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Manga Review: Dissolving Classroom by Ito Junji

English Title: Dissolving Classroom

Japanese Title: 溶解教室

Writer & Artist: Ito Junji

Released: 2015

Length: ~175 pages

Publisher: Akita Publishing (Japanese), Vertical Comics (English)

Dissolving Classroom (English cover)
Dissolving Classroom (English cover)

Dissolving Classroom is a collection of short stories that follow the Azawa siblings Yuuma and Chizumi. They are orphans and Yuuma is the older brother with Chizumi is the younger brat sister.

There are seven short stories and a single-page afterword. (Two of the stories—“The Return” and “Children of the Earth”—are not related to the Azawa siblings and are more like vignettes, and I will make no further comment on them.)

In the first story, which is the titular piece, Yuuma is in high school and he seems polite. He profusely apologizes to anyone and everyone. Over time, the students start to melt and dissolve. According to Chizumi, who goes around scaring and provoking people, Yuuma is obsessed with the devil which is somehow the cause of the disastrous effects.

The next four stories—“Dissolving Beauty”, “Dissolving Apartment”, “Chizumi in Love” and “Interview with the Devil”—follow the siblings as they move from one place to another with Yuuma apologizing with or without a reason followed by people dissolving. In this regard, the stories are somewhat repetitive even though the settings are different.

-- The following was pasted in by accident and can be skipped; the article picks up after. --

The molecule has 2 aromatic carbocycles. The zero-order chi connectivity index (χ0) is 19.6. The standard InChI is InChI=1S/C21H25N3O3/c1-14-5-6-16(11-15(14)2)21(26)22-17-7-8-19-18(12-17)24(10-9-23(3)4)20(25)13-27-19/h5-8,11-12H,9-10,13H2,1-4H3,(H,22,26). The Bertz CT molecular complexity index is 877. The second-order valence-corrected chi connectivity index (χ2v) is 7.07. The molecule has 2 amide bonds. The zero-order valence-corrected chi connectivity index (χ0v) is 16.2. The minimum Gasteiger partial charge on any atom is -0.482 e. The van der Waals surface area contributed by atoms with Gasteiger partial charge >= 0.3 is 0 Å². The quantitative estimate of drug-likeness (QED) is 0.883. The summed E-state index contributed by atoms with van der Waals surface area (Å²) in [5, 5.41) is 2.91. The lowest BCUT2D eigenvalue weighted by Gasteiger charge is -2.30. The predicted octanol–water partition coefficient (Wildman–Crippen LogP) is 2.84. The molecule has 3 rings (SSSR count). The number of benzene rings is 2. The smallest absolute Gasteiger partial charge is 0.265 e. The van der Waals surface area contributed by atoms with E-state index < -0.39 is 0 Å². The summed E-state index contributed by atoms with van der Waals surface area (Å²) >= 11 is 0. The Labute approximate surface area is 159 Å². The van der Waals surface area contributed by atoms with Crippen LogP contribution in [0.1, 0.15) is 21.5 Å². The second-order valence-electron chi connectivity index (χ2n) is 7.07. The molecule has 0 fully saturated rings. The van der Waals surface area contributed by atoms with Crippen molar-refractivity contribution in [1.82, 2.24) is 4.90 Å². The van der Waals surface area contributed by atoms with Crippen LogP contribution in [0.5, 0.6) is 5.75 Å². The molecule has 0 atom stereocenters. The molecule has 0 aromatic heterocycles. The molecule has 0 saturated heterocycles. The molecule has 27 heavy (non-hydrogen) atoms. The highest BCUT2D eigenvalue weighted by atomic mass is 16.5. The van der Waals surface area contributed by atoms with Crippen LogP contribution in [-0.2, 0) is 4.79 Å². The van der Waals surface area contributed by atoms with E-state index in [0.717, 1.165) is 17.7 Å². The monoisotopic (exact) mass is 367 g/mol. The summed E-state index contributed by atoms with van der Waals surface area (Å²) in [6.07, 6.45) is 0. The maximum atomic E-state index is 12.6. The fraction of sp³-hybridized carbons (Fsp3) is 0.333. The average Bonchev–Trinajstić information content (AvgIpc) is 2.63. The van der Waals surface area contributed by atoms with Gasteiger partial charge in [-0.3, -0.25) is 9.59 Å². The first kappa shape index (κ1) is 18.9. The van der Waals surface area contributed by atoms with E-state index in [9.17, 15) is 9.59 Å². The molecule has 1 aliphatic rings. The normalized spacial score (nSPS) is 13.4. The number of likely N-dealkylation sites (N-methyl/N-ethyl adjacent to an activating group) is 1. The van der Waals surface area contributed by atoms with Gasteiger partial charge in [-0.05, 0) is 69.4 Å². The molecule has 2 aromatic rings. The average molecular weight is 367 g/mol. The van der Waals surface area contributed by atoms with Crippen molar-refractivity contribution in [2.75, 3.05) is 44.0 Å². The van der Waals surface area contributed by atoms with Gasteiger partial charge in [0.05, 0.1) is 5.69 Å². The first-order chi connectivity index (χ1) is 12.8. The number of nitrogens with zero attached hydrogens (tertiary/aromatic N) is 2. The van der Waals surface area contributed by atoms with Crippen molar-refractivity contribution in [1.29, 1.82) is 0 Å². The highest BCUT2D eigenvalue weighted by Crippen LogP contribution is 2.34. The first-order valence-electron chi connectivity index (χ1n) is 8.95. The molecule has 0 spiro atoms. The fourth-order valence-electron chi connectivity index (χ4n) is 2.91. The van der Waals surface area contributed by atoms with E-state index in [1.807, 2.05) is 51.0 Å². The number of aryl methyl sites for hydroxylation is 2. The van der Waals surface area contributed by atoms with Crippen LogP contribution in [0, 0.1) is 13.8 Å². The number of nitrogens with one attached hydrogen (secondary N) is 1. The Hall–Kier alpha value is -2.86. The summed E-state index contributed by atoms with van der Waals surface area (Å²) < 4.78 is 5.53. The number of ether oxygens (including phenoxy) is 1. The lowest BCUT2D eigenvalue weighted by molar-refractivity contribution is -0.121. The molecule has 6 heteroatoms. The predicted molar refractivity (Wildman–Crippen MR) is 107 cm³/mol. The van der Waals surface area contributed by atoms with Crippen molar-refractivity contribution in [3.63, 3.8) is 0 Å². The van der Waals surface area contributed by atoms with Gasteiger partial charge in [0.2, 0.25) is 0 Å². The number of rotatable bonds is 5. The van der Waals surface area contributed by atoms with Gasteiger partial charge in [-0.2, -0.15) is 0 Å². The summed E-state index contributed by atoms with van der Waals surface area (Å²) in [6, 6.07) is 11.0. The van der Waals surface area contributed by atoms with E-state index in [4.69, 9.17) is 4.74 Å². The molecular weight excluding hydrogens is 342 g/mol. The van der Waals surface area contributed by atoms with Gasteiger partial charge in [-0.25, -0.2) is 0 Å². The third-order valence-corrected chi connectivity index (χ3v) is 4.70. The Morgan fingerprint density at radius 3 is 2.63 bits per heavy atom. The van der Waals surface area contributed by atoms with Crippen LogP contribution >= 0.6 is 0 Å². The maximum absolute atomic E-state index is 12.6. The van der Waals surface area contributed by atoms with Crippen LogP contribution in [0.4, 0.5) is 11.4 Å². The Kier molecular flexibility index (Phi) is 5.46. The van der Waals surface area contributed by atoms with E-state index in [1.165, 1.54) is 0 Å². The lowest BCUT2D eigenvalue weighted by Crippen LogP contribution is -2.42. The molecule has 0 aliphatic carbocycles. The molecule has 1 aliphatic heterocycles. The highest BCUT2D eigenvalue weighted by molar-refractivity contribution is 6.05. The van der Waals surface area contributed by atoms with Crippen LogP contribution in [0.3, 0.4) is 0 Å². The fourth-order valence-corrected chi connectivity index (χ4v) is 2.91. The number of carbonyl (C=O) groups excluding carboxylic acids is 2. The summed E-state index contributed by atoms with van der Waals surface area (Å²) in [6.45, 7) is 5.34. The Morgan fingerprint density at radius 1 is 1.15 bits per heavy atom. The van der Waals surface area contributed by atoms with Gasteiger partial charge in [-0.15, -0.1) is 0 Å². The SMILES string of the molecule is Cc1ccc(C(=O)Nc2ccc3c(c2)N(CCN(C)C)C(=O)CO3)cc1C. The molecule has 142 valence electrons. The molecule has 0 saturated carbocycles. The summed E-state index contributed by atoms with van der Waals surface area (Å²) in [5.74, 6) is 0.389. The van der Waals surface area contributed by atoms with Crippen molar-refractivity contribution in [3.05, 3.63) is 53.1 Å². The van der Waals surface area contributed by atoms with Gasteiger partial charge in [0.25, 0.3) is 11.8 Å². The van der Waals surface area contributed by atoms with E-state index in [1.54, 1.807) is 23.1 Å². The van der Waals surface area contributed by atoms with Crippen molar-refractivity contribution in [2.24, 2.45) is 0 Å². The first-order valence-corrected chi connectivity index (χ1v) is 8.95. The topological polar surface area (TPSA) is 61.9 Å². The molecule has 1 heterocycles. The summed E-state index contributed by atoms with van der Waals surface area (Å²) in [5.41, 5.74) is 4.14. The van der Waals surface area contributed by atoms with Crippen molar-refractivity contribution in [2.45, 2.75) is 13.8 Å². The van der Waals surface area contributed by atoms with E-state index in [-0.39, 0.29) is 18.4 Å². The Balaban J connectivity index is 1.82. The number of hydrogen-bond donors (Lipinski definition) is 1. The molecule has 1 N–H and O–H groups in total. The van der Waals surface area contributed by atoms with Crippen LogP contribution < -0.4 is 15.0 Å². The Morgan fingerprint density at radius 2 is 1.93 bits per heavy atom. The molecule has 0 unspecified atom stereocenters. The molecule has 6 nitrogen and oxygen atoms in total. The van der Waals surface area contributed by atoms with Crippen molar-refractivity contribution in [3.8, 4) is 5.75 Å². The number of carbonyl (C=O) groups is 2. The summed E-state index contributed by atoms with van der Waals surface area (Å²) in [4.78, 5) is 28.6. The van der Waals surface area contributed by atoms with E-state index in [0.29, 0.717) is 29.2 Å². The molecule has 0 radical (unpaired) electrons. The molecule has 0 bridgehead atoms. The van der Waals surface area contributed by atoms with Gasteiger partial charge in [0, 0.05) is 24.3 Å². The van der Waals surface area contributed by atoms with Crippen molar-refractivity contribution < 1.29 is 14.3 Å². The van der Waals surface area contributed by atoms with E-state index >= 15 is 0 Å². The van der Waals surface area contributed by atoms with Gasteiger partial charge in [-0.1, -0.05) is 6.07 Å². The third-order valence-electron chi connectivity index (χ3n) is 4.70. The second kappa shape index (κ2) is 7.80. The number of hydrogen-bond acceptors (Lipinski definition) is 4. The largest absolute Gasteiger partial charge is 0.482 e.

Like Ito’s other works, his plotting is not necessarily the best but the premise is intriguingly whack. Yuuma apologizing for no apparent reason is amusing. I have not read all his works but this is more humorous than others, being mildly black in tone.

The artwork is in his usual style. Yuuma vaguely resembles Kazuya, the eldest of the Hikizuri siblings, and the female characters resemble his usual designs found in his other works.

The theme is obviously making fun of empty apologies, especially public apologies, that contain no actual confession or explanation. People melting after hearing enough of it can be read in multiple ways. Empty or false apologies being linked to the devil perhaps lacks subtlety, it may be more fitting if linked to a “false god” rather than explicitly the devil. Either way, although it is an amusing and entertaining read, I think Ito could take the satire and black comedy further.


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